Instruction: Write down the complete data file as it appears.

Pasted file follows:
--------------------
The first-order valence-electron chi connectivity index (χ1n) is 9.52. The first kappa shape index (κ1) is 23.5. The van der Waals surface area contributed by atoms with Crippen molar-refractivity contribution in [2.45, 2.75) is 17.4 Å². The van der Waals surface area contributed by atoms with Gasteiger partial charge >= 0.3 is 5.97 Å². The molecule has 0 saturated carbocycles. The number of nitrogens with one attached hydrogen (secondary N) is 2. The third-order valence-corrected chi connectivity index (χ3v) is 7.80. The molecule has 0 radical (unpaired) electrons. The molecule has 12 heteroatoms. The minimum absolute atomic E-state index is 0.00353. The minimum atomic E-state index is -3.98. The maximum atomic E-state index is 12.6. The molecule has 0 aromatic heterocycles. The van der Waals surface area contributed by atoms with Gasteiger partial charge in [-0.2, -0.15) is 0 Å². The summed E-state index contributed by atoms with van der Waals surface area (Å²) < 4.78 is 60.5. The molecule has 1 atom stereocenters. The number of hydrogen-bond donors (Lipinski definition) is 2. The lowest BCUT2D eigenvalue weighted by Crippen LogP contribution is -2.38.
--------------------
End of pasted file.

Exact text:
The first-order valence-electron chi connectivity index (χ1n) is 9.52. The first kappa shape index (κ1) is 23.5. The van der Waals surface area contributed by atoms with Crippen molar-refractivity contribution in [2.45, 2.75) is 17.4 Å². The van der Waals surface area contributed by atoms with Gasteiger partial charge >= 0.3 is 5.97 Å². The molecule has 0 saturated carbocycles. The number of nitrogens with one attached hydrogen (secondary N) is 2. The third-order valence-corrected chi connectivity index (χ3v) is 7.80. The molecule has 0 radical (unpaired) electrons. The molecule has 12 heteroatoms. The minimum absolute atomic E-state index is 0.00353. The minimum atomic E-state index is -3.98. The maximum atomic E-state index is 12.6. The molecule has 0 aromatic heterocycles. The van der Waals surface area contributed by atoms with Gasteiger partial charge in [-0.2, -0.15) is 0 Å². The summed E-state index contributed by atoms with van der Waals surface area (Å²) < 4.78 is 60.5. The molecule has 1 atom stereocenters. The number of hydrogen-bond donors (Lipinski definition) is 2. The lowest BCUT2D eigenvalue weighted by Crippen LogP contribution is -2.38.